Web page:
Hypertrophic Cardiomyopathy

Hypertrophic Cardiomyopathy | HealthSoul

Hypertrophic cardiomyopathy is a disease that causes the heart muscles to become thick, which can make it harder for the heart to pump blood properly. People with this disease may have no symptoms, and some can go years without being diagnosed. In many cases, doctors only find the disease while doing tests and exams for other illnesses. It can cause numerous health problems and in severe cases, even death if left untreated.

Hypertrophic Cardiomyopathy

Risk Factors for Hypertrophic Cardiomyopathy

Some people are more likely to suffer from hypertrophic cardiomyopathy than others. People with parents who have the disease have a 50 percent chance of inheriting the gene mutation that causes the disease. People with other heart problems are also more likely to get this disease. Blood pressure issues can also cause the problem or complicate the condition.

Causes of Hypertrophic Cardiomyopathy

A gene mutation usually causes hypertrophic cardiomyopathy. Other heart problems can lead to hypertrophic cardiomyopathy. Most people who have this disease also have a disease that causes the wall between the two chambers of the heart to become enlarged and restricts blood flow out of the heart.

Symptoms of Hypertrophic Cardiomyopathy

Many people do not experience any symptoms of the disease. In some cases, the symptoms are mild, or the patient confuses them with other health problems and does not seek treatment. The sooner the patient sees a doctor for the symptoms, the sooner a doctor can recommend a treatment. Some common symptoms of the condition include:

Symptoms of Hypertrophic Cardiomyopathy

Diagnosis of Hypertrophic Cardiomyopathy

Doctors can diagnose hypertrophic cardiomyopathy with a physical exam and various tests. These diagnostic tests can determine the severity of the condition and rule out other heart problems with symptoms that mimic hypertrophic cardiomyopathy. The most common tests used to diagnose this disease include:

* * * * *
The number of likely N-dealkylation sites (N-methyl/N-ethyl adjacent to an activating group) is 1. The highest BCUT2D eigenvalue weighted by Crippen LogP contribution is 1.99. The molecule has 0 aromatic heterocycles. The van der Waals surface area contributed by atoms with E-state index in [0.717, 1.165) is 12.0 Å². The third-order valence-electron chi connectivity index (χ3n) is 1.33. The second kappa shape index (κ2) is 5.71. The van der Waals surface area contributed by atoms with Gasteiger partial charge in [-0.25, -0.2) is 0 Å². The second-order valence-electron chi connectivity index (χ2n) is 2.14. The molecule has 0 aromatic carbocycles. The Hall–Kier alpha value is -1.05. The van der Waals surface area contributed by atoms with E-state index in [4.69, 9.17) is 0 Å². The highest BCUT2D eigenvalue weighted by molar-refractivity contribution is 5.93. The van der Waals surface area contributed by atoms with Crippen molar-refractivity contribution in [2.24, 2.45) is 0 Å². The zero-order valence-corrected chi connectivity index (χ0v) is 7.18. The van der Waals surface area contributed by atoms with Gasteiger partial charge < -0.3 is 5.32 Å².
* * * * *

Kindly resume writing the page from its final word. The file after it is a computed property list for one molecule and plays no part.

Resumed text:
• Electrocardiogram
  • Treadmill stress test
  • Holter monitor
  • Cardiac MRI
  • Cardiac catheterization
  • Genetic testing

Treatment of Hypertrophic Cardiomyopathy

Once there is a diagnosis and the severity determined, doctors can come up with a treatment plan for the patient. The goal of the treatment is to relieve the symptoms and reduce the patient’s risk of a cardiac episode.  The patient’s overall health determines the treatment that doctors choose. Some of the most common treatments include:

  • Medications
  • Septal myectomy
  • Septal ablation
  • Implantable cardioverter-defibrillator

Treatment of Hypertrophic Cardiomyopathy

Prognosis of Hypertrophic Cardiomyopathy 

Most people are able to live normal and healthy lives after the diagnosis and treatment. It is important for patients to take their medication properly and follow their doctor’s orders.  Doctors may recommend that patients avoid physical activity and stress, as this can make the condition worse even with treatment.

Complications of Hypertrophic Cardiomyopathy 

There are numerous complications associated with this disease. People who are not treated can develop other heart problems and suffer cardiac episodes. The longer the patient goes without treatment, the more likely they are to experience complications. Some common complications include:

  • Atrial fibrillation
  • Sudden cardiac death
  • Obstructed blood flow
  • Dilated cardiomyopathy
  • Mitral valve problems
  • Heart failure